The waterfall model is a software development methodology strategy which relies on following a set sequence of actions from top to bottom in the form of a waterfall. Its stages are closely aligned with the software development life cycle (SDLC) from which it evolved.


The first elements of the waterfall model were identified as the ‘simpler method’ by Winston Royce in his 1970 article ‘Managing and Development of Large Software Systems’ (Proceedings of IEEE WESCON 26 (August) 1-9). In this treatise on how to manage large software projects he describes an idealised process (the ‘simpler method’), but dismisses it as too risky for such projects and suggested alterations, which are in fact iteration, to make it more workable. However this ‘simpler’ version has taken root as ‘waterfall’. It has been suggested that Royce took some of his ideas from the earlier work of Bennington and Hosier, and that Royce never called this system ‘waterfall’. The first mention of the name ‘waterfall’ appears to have been in a 1976 paper by Bell and Thayer, in which they say that ‘Royce …..introduced the concept of the “waterfall” of development activities’ (Bell, Thomas E., and Thayer T.A. ‘Software requirements: are they really a problem?’ Proceedings of the 2nd international conference on Software engineering IEEE Computer Society Press 1976).


The ‘waterfall’ concept, as the name implies, describes the downward flow of sequential actions in this model. Just like a run of pools of water, where each pool is at a lower level than the previous one, and each pool fills with water until it overflows so that the water flows down to the next pool, movement of the project down to the next step can only occur when the previous action has been fulfilled and signed off.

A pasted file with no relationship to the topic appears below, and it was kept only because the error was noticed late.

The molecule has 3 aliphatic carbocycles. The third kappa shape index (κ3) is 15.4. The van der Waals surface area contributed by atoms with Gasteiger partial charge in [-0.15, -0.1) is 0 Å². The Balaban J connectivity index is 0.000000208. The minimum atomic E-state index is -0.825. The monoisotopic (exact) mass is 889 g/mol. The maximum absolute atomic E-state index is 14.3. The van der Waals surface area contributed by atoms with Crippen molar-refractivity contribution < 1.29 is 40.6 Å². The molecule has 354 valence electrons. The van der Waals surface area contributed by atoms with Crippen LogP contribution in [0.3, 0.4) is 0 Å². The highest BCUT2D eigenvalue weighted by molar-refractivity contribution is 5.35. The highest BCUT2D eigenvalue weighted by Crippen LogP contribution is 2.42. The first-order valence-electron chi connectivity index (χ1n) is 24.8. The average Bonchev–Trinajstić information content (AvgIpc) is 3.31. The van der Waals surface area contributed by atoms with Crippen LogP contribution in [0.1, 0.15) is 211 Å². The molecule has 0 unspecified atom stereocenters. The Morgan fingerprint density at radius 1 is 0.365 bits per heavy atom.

The stages in the model are:

1. The define stage
The requirements and functional specification are signed off.

2. The design stage
The design specification is signed off

3. The development stage
The coding is completed

4. The testing stage
Test cases are run and signed off

5. The deployment stage

In the waterfall model there is a high reliance on documentation.

  • In the define stage a very detailed functional specification is produced for the project stakeholders. This document contains all the minutiae of information about the project from how the design satisfies the business requirements to how the whole system works, including all the system interactions. This document is the basis for all future development, and encompasses what the application should do. Next, system analysis is undertaken to create models and identify the business logic to be included.